Recently, I visited Parramatta, a suburb of inner western Sydney. I grew up around the area, and frequented the shops, movie theatres and other venues of interest here during my teens and early twenties. It is this area of Sydney where some of my stories are located.
The local aboriginals named it ‘the place where the eels lie down’, due to the large number of eels that frequented the river. Parramatta was founded in 1788 (the same year as Sydney) and is the oldest inland European settlement in Australia. Parramatta River became useful for farming and was a popular form of transporting goods into Sydney. Parramatta is now a major business district.
These are just three of the historic buildings in the area that I visited:
- Experiment Farm Cottage: This home is the site of the first land grant made in Australia in 1789 (30 acres). Former convict James Ruse successfully farmed the site, which became an experiment in self-sufficiency. Surgeon John Harris later bought the land, and the house that stands there today contains the largest collection of early colonial furniture in the country.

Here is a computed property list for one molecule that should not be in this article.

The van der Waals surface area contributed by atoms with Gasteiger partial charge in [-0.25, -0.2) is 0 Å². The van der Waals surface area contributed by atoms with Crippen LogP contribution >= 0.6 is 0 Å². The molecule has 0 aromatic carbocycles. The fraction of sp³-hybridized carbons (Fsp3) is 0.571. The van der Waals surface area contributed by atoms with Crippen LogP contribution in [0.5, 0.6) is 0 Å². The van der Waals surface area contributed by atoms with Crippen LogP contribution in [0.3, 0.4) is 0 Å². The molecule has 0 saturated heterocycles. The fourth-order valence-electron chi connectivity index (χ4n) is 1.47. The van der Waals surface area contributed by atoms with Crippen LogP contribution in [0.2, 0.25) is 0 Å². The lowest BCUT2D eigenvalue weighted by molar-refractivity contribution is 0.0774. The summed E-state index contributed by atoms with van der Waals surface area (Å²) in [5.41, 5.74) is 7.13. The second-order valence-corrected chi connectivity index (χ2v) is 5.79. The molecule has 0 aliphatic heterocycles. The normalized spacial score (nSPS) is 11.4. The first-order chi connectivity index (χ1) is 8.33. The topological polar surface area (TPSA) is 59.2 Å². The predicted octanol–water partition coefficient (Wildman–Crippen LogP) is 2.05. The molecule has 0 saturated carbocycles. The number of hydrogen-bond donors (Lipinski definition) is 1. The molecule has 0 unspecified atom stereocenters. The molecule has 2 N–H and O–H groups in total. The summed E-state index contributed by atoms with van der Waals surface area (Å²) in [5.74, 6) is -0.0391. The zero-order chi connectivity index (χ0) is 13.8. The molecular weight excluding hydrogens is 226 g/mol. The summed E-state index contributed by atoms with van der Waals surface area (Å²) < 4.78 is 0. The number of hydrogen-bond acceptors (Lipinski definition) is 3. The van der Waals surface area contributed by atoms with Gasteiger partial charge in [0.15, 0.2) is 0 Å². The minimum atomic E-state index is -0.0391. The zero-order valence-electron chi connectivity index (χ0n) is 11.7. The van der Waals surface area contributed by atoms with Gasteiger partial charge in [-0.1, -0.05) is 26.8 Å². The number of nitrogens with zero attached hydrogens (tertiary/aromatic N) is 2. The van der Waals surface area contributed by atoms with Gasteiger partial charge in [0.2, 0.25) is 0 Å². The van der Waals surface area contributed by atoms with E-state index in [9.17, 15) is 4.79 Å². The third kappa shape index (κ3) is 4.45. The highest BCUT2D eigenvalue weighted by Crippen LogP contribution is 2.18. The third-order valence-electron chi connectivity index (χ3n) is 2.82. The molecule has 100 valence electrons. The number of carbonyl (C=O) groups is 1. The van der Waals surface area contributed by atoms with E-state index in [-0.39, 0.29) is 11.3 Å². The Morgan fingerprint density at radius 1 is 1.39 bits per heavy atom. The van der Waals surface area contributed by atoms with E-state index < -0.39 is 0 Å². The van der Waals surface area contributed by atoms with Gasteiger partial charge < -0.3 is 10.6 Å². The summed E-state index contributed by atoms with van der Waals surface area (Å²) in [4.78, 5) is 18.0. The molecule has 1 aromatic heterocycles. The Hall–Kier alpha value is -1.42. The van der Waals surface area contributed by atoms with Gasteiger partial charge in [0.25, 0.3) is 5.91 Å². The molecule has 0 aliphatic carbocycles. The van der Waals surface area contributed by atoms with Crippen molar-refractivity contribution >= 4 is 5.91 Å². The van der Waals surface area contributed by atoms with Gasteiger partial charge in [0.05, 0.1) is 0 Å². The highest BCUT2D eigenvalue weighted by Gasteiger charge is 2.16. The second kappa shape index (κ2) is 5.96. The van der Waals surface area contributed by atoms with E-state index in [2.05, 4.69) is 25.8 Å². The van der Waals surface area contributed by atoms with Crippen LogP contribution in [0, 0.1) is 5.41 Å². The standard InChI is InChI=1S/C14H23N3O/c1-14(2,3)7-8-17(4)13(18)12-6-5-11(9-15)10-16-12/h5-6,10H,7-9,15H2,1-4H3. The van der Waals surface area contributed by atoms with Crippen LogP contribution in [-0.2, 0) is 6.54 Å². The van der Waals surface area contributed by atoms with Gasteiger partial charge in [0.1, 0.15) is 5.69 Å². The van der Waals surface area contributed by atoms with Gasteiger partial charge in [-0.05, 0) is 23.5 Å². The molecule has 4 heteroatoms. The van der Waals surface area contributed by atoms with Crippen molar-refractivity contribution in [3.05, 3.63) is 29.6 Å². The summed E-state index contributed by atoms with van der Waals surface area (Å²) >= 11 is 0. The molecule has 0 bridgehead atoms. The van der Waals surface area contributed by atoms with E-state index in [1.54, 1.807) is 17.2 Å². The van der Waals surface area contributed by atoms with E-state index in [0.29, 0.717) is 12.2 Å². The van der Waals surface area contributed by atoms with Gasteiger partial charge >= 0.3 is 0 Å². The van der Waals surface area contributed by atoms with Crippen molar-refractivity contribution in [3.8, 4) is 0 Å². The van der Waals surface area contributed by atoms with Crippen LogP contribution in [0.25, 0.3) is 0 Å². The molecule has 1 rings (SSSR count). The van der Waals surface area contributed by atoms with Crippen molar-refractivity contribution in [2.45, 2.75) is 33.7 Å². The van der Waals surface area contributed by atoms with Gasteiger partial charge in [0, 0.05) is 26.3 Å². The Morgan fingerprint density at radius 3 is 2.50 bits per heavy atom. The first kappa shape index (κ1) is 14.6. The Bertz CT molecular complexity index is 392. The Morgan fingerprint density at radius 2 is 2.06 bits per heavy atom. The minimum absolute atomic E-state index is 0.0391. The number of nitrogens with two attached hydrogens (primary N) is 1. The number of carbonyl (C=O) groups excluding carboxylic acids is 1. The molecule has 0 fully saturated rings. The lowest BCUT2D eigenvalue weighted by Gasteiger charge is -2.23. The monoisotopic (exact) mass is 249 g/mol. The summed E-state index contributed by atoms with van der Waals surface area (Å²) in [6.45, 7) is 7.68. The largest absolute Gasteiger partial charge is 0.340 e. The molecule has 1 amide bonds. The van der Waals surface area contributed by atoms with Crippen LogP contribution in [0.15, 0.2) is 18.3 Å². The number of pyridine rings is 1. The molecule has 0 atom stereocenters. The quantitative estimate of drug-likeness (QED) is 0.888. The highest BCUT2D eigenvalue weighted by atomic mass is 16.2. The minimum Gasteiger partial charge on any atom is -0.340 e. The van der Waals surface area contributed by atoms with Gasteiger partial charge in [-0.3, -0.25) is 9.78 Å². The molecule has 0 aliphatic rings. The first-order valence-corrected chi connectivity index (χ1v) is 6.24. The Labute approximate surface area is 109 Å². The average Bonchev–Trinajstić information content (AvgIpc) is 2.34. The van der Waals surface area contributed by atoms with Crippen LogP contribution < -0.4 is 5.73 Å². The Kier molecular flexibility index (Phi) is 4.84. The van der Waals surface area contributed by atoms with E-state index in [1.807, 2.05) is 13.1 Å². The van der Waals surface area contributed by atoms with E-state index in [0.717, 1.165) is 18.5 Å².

- Elizabeth Farm: John Macarthur was a lieutenant and was granted 100 acres from the acting governor. Together with his wife, Elizabeth, they became pioneers of the wool industry (although his wife’s contribution is rarely credited). Today, the house is a hands-on museum, complete with a re-created 1830s garden.
- Old Government House: Once the country residence of early governors, including Governor and Mrs Macquarie, Old Government House is Australia’s oldest surviving public building. The appearance of the house today owes much to Governor and Mrs Macquarie, where visitors can capture the period of the 1820s.
Here I some of the photos I took on the day.
Do you enjoy visiting historic houses? Does your home town have a rich history? If you’re a writer, do you use your home town as a setting?
Images by Debbie Johansson.